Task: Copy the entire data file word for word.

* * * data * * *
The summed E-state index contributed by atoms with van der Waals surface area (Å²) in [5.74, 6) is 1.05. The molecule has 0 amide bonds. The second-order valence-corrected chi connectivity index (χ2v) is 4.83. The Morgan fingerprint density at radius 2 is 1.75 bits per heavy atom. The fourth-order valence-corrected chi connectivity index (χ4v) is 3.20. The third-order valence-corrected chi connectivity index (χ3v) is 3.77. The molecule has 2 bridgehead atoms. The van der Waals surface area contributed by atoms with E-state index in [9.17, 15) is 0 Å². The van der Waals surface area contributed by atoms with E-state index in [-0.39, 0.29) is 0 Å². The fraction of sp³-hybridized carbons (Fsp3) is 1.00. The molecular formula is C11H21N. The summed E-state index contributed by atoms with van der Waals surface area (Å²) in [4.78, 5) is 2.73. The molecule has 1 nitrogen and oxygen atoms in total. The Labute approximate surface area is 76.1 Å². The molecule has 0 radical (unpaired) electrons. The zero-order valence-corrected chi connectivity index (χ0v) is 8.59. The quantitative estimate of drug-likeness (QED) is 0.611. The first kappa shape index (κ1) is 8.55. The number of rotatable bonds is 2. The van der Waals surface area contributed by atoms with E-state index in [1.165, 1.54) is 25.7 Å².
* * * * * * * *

The summed E-state index contributed by atoms with van der Waals surface area (Å²) in [5.74, 6) is 1.05. The molecule has 0 amide bonds. The second-order valence-corrected chi connectivity index (χ2v) is 4.83. The Morgan fingerprint density at radius 2 is 1.75 bits per heavy atom. The fourth-order valence-corrected chi connectivity index (χ4v) is 3.20. The third-order valence-corrected chi connectivity index (χ3v) is 3.77. The molecule has 2 bridgehead atoms. The van der Waals surface area contributed by atoms with E-state index in [9.17, 15) is 0 Å². The van der Waals surface area contributed by atoms with E-state index in [-0.39, 0.29) is 0 Å². The fraction of sp³-hybridized carbons (Fsp3) is 1.00. The molecular formula is C11H21N. The summed E-state index contributed by atoms with van der Waals surface area (Å²) in [4.78, 5) is 2.73. The molecule has 1 nitrogen and oxygen atoms in total. The Labute approximate surface area is 76.1 Å². The molecule has 0 radical (unpaired) electrons. The zero-order valence-corrected chi connectivity index (χ0v) is 8.59. The quantitative estimate of drug-likeness (QED) is 0.611. The first kappa shape index (κ1) is 8.55. The number of rotatable bonds is 2. The van der Waals surface area contributed by atoms with E-state index in [1.165, 1.54) is 25.7 Å².